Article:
I quit my job on a Wednesday afternoon. By the time Wednesday evening rolled around, the first of several anxiety-induced crying jags already out of the way — how could I have quit without another job lined up? Was I sure I hadn’t overreacted? — I was seated directly in front of my tiny television with the pilot episode of The Mary Tyler Moore Show blaring at top volume. My future was uncertain, and I didn’t yet have a game plan, but for the next 23 minutes, I would watch Mary Richards arrive in Minneapolis with a similarly precarious situation and somehow make do. After it was over, I would feel calmer, less off-kilter. Of course, that had been the plan all along. When I find myself adrift, unfocused, spiraling, a dose of Mary is the only surefire coping mechanism I’ve got.
My mother was a fan of MTM when it first aired, and as a child, I’d watch along with her as she recalled her favorite episodes. At the time, she was new to the United States, living in a cramped Prospect Heights apartment with her parents and five younger siblings. She wanted to live on her own, but a large portion of her paychecks was required to keep the household afloat. Mary Richards represented a kind of independence she hadn’t quite grasped yet. Perhaps unsurprisingly, I returned to the show not long after I moved out of my mother’s house. I rewatched the entire series, drinking in the styling and décor, laughing out loud at the writing, marveling at how modern it still felt. I saw myself in Mary’s plucky determination to do well, in her friend Rhoda’s inability to see herself as more than a perpetual second-stringer.
Arguably the most iconic visual takes places within the final moments of the opening theme: Mary, gleefully taking in the sights along Nicollet Mall, grins broadly, twirls around, and tosses her knit beret high above her head, a freeze frame pausing the hat in mid-air before it comes tumbling back down to earth. However, the show is hardly as giddy as the opening might suggest. The sitcom’s original proposal, as written by creators James L. Brooks and Allan Burns, described it as such: “This series will … be comedically populated. But it is clearly about one person living in and coping with the world of the 1970s … tough enough in itself … even tougher when you’re 30, single, and female.”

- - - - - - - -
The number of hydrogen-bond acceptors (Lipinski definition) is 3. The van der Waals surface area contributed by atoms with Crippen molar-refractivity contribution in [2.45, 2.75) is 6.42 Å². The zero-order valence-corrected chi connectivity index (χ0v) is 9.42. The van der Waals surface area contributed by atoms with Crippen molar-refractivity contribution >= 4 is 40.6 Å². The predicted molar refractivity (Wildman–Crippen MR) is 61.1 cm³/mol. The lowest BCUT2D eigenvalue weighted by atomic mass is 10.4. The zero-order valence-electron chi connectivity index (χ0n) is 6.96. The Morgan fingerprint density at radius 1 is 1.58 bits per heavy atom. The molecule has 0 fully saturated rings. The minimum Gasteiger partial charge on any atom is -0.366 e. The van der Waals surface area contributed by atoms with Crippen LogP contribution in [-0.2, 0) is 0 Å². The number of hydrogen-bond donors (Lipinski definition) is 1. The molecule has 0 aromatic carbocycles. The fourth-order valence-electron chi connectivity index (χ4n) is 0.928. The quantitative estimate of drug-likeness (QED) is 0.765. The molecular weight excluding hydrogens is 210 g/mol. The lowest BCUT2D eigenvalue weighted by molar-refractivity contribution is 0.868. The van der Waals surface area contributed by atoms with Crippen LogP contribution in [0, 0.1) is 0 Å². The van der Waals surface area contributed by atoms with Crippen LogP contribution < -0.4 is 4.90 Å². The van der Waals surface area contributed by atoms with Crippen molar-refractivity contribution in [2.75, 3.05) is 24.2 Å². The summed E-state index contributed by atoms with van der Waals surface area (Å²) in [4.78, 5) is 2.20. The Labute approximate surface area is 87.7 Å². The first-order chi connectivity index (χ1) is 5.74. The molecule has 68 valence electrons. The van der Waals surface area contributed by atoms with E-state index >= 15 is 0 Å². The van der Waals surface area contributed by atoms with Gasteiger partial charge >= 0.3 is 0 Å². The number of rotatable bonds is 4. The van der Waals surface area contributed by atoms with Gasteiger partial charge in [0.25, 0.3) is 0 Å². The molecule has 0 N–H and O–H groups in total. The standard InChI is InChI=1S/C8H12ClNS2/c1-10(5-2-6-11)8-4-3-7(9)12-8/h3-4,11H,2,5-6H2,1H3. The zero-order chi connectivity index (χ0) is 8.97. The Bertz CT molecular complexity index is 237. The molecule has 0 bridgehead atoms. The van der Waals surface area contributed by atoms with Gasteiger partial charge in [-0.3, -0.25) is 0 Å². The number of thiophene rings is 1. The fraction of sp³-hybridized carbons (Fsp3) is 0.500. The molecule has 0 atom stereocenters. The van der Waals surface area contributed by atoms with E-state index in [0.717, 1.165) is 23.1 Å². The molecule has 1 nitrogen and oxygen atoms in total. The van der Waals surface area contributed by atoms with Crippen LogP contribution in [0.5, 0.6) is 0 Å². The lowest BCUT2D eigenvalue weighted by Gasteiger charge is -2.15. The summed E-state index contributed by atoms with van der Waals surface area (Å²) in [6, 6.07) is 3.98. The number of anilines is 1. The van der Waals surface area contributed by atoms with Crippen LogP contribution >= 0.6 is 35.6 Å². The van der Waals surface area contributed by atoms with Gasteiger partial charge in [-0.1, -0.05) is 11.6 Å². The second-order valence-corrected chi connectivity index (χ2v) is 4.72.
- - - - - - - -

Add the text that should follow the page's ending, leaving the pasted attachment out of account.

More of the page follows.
The pilot episode introduces Mary Richards as a jobless apartment seeker, still on the mend from a bad breakup, making a fresh start in Minneapolis and off to a rocky beginning. Phyllis, an old friend, is hoping that Mary will love the apartment upstairs from her — and to move the proceedings along, she has already signed Mary’s name to the lease. Rhoda, the upstairs neighbor, is under the impression that the apartment is hers, and she’s willing to yell, lie, and pick the locks in order to get it. In the same episode, Mary is interrogated and barked at by her new boss at a job where she’s underpaid, ignored, and leered at on her first day. She tries to stand up for herself at one point, telling Rhoda, “If you push me, then I might have to push back — hard.”
“Come on,” her soon-to-be best friend replies, laughing in her face. “You can’t carry that off.”
“I know,” Mary admits, rolling her eyes and admitting defeat.
The producers had to swim upstream in order to get CBS executives to sign off on the show the way they envisioned it. Once they received the go-ahead from the network, they doubled down on their commitment to authenticity by hiring female writers like Treva Silverman to tell women’s stories. The characters they collaborated on emerged fully formed on-screen, three-dimensional and true to life.